A Springer-Nature survey of librarian views on open access.
“I’ve decided to quit academia.edu and researchgate and put all of my pre-prints/manuscripts on PsyArXiv. I deleted any manuscript copies that I had uploaded to academia.edu and RG and removed my accounts from them. I’m writing you because you posted a copy of our collaborative work on researchgate. It is of course your prerogative as to how you share our work, but I thought I might ask you to consider taking that copy of our paper down. I’m trying to streamline access points for our work and also to redirect traffic away from these commercial sites. PsyArXiv is indexed by Google scholar, so the work remains freely accessible in a space backed by a non-profit entity (the Open Science Framework). Another benefit of OSF is that it is backed by a large preservation grant, so that the works on PsyArXiv will be supported in perpetuity even if OSF grows or changes.”
“Today, Authors Alliance joins with other public interest advocates such as Creative Commons, SPARC, Internet Archive, OpenMedia, and Public Knowledge to sign on to a statement in support of transparency and balanced copyright policy in the renegotiation of the North American Free Trade Agreement (NAFTA). The statement was sent to the trade ministries of Mexico, the U.S. and Canada, urging all three countries to make trade negotiation processes more transparent, inclusive, and accountable.
Closed-door trade agreements are not the right forum to create intellectual property policy, particularly when negotiations lack transparency. It is critically important that drafts of international agreements that address intellectual property issues be publicly available for comment so that authors and other stakeholders can weigh in on the proposed rules that will bind all member states. Moreover, such agreements are not flexible enough to account for rapid changes in technology.”
“With the increased interest in computational sciences, machine learning (ML), pattern recognition (PR) and big data, governmental agencies, academia and manufacturers are overwhelmed by the constant influx of new algorithms and techniques promising improved performance, generalization and robustness. Sadly, result reproducibility is often an overlooked feature accompanying original research publications, competitions and benchmark evaluations. The main reasons behind such a gap arise from natural complications in research and development in this area: the distribution of data may be a sensitive issue; software frameworks are difficult to install and maintain; Test protocols may involve a potentially large set of intricate steps which are difficult to handle. To bridge this gap, we built an open platform for research in computational sciences related to pattern recognition and machine learning, to help on the development, reproducibility and certification of results obtained in the field. By making use of such a system, academic, governmental or industrial organizations enable users to easily and socially develop processing toolchains, re-use data, algorithms, workflows and compare results from distinct algorithms and/or parameterizations with minimal effort. This article presents such a platform and discusses some of its key features, uses and limitations. We overview a currently operational prototype and provide design insights.”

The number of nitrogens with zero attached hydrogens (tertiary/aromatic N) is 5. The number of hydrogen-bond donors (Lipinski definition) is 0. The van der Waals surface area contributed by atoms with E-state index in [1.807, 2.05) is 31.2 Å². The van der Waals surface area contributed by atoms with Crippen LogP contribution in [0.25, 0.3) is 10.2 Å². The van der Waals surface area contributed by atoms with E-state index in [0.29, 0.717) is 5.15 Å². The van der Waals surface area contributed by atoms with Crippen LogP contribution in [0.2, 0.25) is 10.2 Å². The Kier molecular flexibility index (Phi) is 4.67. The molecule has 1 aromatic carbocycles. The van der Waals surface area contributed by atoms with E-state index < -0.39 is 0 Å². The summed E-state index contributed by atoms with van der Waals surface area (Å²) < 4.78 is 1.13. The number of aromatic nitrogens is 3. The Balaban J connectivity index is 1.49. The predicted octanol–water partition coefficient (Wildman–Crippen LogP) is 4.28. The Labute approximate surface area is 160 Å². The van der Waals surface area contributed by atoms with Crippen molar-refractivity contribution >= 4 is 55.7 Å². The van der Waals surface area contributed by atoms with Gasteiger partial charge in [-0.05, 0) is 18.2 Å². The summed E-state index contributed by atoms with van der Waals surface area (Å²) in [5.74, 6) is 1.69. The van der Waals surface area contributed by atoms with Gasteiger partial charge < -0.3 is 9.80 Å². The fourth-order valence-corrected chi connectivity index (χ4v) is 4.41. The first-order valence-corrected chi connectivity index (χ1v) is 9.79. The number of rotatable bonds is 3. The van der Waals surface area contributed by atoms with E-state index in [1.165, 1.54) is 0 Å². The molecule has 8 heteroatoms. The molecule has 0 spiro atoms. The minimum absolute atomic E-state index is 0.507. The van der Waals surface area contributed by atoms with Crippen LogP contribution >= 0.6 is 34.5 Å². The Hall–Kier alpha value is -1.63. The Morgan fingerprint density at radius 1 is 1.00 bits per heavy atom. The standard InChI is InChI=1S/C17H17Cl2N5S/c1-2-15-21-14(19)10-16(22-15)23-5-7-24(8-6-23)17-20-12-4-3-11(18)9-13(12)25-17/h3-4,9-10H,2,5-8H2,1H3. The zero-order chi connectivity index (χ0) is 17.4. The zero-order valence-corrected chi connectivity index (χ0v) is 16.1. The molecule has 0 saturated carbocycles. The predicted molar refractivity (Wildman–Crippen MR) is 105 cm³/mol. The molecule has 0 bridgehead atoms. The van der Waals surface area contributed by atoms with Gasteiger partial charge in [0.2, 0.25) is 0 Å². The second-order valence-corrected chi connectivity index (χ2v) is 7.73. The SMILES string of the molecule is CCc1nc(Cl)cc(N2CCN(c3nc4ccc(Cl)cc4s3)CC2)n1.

“The world’s first academic science journal, Philosophical Transactions, was published by the Royal Society in 1665. At last count there were some 11,365 science journals spanning over 234 disciplines by 2015, and yet the primary model of scientific publishing remained largely unchanged throughout the centuries.
As a fresh-faced, naïve PhD student, I recall the horror I felt upon learning that my hard work would be at the mercy of a veiled, political peer-review process, that I’d be left with little option but to sign away my rights to publishers, and too often forced to choose between burning a hole in my wallet or forgoing access to a potentially critical paper!”
“Academia has teamed up with Encyclopedia Britannica to offer access to all of Britannica’s content to Academia Premium users.
Academia is also inviting its members to contribute as authors on Britannica’s Publisher Partner Program. We’ve joined dozens of institutions including UC Berkeley, Northwestern University, the University of Melbourne and others in support of the initiative, which aims to expand Britannica’s free, open access content.”
In 2014, University of California, Davis University Library and the California Digital Library collaborated on an Andrew W. Mellon Foundation grant-funded project to explore costs associated with moving scholarly journal subscriptions in the U.S. market entirely to an Article Processing Charge business model, known also as ‘Gold Open Access.’ We contacted MacKenzie Smith, one of the principal investigators, in order to get her reflections on the process of gathering the data, and to discuss some implications of the findings. The interview suggests that the ‘Pay It Forward’ model could be successful over time, following a necessarily complex transition period.